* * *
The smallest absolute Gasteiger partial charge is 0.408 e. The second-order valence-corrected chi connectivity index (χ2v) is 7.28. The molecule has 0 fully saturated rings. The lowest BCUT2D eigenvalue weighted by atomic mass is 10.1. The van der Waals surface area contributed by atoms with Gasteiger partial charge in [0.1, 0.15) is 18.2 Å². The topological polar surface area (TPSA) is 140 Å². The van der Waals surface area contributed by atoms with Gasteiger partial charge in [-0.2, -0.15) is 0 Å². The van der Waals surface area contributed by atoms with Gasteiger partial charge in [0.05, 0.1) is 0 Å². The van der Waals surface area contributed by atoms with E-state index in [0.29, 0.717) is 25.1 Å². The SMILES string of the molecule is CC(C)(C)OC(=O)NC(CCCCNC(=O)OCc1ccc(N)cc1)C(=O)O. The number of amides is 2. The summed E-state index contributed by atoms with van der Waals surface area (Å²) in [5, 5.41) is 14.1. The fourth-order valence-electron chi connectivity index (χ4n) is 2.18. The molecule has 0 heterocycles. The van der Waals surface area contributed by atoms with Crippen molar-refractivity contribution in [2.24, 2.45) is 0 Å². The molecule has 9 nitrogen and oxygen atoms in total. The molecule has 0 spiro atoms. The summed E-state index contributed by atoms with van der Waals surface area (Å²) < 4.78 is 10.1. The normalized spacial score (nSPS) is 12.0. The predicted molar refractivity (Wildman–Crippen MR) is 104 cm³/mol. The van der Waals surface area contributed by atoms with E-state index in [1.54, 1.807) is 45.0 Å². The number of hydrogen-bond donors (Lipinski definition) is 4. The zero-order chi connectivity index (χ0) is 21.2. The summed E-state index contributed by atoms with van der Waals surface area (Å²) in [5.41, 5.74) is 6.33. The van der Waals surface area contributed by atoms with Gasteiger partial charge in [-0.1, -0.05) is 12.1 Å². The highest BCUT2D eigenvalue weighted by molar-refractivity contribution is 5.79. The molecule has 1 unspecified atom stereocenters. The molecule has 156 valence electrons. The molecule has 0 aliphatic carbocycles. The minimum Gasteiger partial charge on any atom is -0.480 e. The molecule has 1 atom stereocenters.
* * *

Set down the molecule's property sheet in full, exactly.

The smallest absolute Gasteiger partial charge is 0.408 e. The second-order valence-corrected chi connectivity index (χ2v) is 7.28. The molecule has 0 fully saturated rings. The lowest BCUT2D eigenvalue weighted by atomic mass is 10.1. The van der Waals surface area contributed by atoms with Gasteiger partial charge in [0.1, 0.15) is 18.2 Å². The topological polar surface area (TPSA) is 140 Å². The van der Waals surface area contributed by atoms with Gasteiger partial charge in [-0.2, -0.15) is 0 Å². The van der Waals surface area contributed by atoms with Gasteiger partial charge in [0.05, 0.1) is 0 Å². The van der Waals surface area contributed by atoms with E-state index in [0.29, 0.717) is 25.1 Å². The SMILES string of the molecule is CC(C)(C)OC(=O)NC(CCCCNC(=O)OCc1ccc(N)cc1)C(=O)O. The number of amides is 2. The summed E-state index contributed by atoms with van der Waals surface area (Å²) in [5, 5.41) is 14.1. The fourth-order valence-electron chi connectivity index (χ4n) is 2.18. The molecule has 0 heterocycles. The van der Waals surface area contributed by atoms with Crippen molar-refractivity contribution in [2.24, 2.45) is 0 Å². The molecule has 9 nitrogen and oxygen atoms in total. The molecule has 0 spiro atoms. The summed E-state index contributed by atoms with van der Waals surface area (Å²) < 4.78 is 10.1. The normalized spacial score (nSPS) is 12.0. The predicted molar refractivity (Wildman–Crippen MR) is 104 cm³/mol. The van der Waals surface area contributed by atoms with E-state index in [1.54, 1.807) is 45.0 Å². The number of hydrogen-bond donors (Lipinski definition) is 4. The zero-order chi connectivity index (χ0) is 21.2. The summed E-state index contributed by atoms with van der Waals surface area (Å²) in [5.41, 5.74) is 6.33. The van der Waals surface area contributed by atoms with Gasteiger partial charge in [-0.1, -0.05) is 12.1 Å². The highest BCUT2D eigenvalue weighted by molar-refractivity contribution is 5.79. The molecule has 1 unspecified atom stereocenters. The molecule has 156 valence electrons. The molecule has 0 aliphatic carbocycles. The minimum Gasteiger partial charge on any atom is -0.480 e. The molecule has 1 atom stereocenters.